Louise Potiki Bryant and val smith awarded Arts Foundation Laureates
Arts Foundation Laureate Awards celebrate and empower artists with outstanding potential for future growth whose practice has an impact on New Zealand. Every year the Arts Foundation recognise ten exceptional artists with a $25,000 award. Among the 2019 Laureates announced recently are Louise Potiki Bryant (receiving the award for choreography and dance) and val smith (receiving the award for performing arts).
Louise Potiki Bryant is a Ngāi Tahu choreographer, dancer, and video artist. A founding member of Atamira Dance Company for whom she has choreographed six works, she has also choreographed for Black Grace Dance Company, The New Zealand Dance Company and Ōrotokare, Art, Story, Motion.
She says: “When I was a young girl I would dance around in this old room in our house for hours. I was lucky that my Mum sent me to ballet and gymnastics. However it was when I was dancing in that room alone, making up my own movement, that I really felt the freedom of dancing.” There was a point where she thought she couldn’t be an artist, saying: “I studied Māori Studies and Law. I value this time because it really helped me to understand so many aspects of our history such as issues surrounding te Tiriti o Waitangi. At the same time, I was in a dance group and becoming more interested in choreography. One of my lecturers saw I was dancing all my assignments and told me I was in the wrong place.”
For Louise, performance is a time when she can express a deeper side of herself. “dance and visual art is often about expressing concepts and kaupapa in a way that cannot always be expressed with words. Dance is a time when I go into a space that is transformative, where I lose myself and become timeless in a space between, a liminal space between consciousness and subconsciousness.”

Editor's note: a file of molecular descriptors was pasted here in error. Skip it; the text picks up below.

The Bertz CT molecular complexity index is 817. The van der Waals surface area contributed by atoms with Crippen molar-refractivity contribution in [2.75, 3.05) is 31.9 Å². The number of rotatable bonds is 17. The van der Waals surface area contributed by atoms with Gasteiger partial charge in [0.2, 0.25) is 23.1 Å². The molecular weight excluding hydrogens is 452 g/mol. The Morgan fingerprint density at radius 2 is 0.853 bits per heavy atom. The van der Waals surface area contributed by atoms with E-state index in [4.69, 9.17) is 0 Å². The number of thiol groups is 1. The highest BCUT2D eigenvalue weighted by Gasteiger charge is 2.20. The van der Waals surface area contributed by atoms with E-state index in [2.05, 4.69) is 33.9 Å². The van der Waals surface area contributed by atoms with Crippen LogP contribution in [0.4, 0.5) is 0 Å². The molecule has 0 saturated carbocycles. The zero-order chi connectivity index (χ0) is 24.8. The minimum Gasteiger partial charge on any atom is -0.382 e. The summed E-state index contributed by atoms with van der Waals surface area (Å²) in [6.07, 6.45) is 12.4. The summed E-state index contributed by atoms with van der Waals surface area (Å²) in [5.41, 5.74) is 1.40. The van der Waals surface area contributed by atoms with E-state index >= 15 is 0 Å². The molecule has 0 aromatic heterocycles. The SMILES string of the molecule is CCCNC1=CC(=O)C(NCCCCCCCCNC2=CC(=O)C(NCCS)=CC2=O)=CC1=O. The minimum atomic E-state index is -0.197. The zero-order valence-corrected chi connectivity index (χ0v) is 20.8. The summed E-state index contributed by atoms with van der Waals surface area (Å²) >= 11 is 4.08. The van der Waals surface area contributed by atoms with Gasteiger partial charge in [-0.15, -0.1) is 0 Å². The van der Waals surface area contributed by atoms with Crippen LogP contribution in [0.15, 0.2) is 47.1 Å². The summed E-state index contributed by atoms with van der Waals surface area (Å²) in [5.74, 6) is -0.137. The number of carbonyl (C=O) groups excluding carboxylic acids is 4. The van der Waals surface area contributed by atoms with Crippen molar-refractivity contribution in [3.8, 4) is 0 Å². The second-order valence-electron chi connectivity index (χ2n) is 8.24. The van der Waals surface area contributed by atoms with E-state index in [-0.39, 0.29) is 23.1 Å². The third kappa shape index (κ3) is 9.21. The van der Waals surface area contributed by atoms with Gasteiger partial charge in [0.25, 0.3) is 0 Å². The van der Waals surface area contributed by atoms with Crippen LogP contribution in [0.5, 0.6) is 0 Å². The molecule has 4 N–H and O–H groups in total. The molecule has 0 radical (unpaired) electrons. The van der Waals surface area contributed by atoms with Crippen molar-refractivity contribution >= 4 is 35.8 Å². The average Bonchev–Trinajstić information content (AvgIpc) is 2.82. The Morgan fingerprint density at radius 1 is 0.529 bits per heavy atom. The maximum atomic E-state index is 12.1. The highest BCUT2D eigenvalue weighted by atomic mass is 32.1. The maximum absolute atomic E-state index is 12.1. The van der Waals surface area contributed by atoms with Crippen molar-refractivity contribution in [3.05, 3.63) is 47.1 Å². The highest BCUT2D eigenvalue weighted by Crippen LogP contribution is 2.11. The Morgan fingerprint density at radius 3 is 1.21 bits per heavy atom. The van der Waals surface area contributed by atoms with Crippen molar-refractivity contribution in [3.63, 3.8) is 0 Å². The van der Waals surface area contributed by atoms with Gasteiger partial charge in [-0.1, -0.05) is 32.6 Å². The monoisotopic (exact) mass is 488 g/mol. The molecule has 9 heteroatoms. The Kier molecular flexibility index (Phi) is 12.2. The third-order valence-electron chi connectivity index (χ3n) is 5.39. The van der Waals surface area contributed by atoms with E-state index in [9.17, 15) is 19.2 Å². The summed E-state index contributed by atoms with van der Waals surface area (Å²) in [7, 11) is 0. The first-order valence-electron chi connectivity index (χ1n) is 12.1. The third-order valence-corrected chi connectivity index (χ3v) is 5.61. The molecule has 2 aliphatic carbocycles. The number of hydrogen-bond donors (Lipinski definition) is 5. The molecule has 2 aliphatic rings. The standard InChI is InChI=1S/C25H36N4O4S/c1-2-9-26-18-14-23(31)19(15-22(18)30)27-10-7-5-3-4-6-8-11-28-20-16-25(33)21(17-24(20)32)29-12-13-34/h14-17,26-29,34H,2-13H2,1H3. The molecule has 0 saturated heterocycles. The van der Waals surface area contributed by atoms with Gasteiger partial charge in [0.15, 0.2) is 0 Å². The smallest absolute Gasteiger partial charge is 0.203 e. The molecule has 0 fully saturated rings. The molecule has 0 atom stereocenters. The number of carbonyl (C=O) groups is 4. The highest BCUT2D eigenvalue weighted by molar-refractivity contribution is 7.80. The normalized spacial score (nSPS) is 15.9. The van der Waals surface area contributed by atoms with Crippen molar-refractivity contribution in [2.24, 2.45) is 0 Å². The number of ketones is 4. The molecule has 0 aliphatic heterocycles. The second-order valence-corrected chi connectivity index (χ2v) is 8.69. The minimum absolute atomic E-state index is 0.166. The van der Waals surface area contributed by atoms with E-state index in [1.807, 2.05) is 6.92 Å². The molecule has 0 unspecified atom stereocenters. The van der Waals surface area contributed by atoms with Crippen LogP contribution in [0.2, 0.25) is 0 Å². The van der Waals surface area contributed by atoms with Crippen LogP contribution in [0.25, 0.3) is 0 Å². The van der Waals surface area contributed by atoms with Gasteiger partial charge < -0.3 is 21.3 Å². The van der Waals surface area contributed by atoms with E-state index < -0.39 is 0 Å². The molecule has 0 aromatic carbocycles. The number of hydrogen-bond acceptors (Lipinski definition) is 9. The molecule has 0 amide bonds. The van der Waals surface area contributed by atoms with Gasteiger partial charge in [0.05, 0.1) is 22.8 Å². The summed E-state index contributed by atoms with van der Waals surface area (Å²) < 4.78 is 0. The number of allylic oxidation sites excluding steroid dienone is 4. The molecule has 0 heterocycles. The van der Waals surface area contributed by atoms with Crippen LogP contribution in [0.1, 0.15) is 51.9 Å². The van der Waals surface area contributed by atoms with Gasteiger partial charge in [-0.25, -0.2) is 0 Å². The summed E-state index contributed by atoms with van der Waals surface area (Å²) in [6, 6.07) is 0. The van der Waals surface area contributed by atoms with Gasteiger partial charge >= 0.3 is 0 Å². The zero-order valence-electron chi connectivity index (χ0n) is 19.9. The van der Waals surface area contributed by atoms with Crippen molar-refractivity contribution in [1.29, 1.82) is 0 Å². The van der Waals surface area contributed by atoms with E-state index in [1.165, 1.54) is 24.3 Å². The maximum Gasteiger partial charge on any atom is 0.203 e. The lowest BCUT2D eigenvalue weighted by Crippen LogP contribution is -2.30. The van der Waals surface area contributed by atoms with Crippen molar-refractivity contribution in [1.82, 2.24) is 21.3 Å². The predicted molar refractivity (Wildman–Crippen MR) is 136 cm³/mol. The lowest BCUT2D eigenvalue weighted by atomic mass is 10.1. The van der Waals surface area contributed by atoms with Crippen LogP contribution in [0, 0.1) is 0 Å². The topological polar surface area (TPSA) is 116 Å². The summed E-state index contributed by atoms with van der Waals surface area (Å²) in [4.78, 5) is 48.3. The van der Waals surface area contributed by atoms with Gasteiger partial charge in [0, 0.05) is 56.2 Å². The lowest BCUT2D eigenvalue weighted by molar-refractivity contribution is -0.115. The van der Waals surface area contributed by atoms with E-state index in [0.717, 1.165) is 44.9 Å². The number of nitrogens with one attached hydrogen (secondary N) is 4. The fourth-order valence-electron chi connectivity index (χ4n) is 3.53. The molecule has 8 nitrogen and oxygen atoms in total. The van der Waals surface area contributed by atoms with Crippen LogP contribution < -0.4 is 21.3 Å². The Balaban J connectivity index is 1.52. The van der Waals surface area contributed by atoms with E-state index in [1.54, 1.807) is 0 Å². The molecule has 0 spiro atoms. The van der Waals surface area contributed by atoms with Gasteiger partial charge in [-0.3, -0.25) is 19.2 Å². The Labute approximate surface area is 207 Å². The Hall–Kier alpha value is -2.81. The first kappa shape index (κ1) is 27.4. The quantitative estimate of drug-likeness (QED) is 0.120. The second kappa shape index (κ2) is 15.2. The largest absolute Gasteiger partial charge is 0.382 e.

val smith is a pākehā, queer artist, educator and initiator of projects based in Tāmaki Makaurau. Their work is transdisciplinary, with a focus on performance and writing. val’s performance work investigates gender, sexuality, perception and participation.
They say, “gender and sexuality are quite entangled for me … exploring that through my art practice has been a real place of joy. It’s a creative space that's allowed me to connect with other artists who are also working around gender and sexuality, providing me with a way to build community and feeling of belonging.” A forthcoming trip to Ireland is a chance to explore their roots, “it's really my first opportunity to connect with the land .. my bloodlines. So it feels really important … For a lot of queer people, there’s an experience of feeling like you don't belong, or you don't fit, or something like that, especially if there's a disconnect with your biological family … connecting with the land is a way to feel like you have a place to stand no matter who you are, or what you are.”
val says they tried ‘normal jobs’, but kept getting drawn back into art. “Now it almost feels like it would be disrespectful not to continue because I've had so many people support and encourage me. It doesn't feel like a duty, but it feels just so right for me now.”